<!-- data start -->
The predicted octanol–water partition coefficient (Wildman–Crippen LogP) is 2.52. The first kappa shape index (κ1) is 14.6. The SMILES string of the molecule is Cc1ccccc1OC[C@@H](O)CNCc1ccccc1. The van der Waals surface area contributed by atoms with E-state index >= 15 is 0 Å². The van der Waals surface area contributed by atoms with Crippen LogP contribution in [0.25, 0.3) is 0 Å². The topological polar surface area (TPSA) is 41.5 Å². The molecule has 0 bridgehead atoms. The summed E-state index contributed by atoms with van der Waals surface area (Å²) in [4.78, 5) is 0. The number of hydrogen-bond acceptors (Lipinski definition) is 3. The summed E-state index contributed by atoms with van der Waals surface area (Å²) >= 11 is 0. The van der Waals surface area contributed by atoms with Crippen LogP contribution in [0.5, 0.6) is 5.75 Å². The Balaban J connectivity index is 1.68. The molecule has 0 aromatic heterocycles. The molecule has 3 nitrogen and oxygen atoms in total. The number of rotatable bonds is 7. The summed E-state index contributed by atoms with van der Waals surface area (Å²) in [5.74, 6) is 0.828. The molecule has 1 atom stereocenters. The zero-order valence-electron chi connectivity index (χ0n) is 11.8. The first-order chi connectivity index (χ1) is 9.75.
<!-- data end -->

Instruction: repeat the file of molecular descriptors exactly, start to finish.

The predicted octanol–water partition coefficient (Wildman–Crippen LogP) is 2.52. The first kappa shape index (κ1) is 14.6. The SMILES string of the molecule is Cc1ccccc1OC[C@@H](O)CNCc1ccccc1. The van der Waals surface area contributed by atoms with E-state index >= 15 is 0 Å². The van der Waals surface area contributed by atoms with Crippen LogP contribution in [0.25, 0.3) is 0 Å². The topological polar surface area (TPSA) is 41.5 Å². The molecule has 0 bridgehead atoms. The summed E-state index contributed by atoms with van der Waals surface area (Å²) in [4.78, 5) is 0. The number of hydrogen-bond acceptors (Lipinski definition) is 3. The summed E-state index contributed by atoms with van der Waals surface area (Å²) >= 11 is 0. The van der Waals surface area contributed by atoms with Crippen LogP contribution in [0.5, 0.6) is 5.75 Å². The Balaban J connectivity index is 1.68. The molecule has 0 aromatic heterocycles. The molecule has 3 nitrogen and oxygen atoms in total. The number of rotatable bonds is 7. The summed E-state index contributed by atoms with van der Waals surface area (Å²) in [5.74, 6) is 0.828. The molecule has 1 atom stereocenters. The zero-order valence-electron chi connectivity index (χ0n) is 11.8. The first-order chi connectivity index (χ1) is 9.75.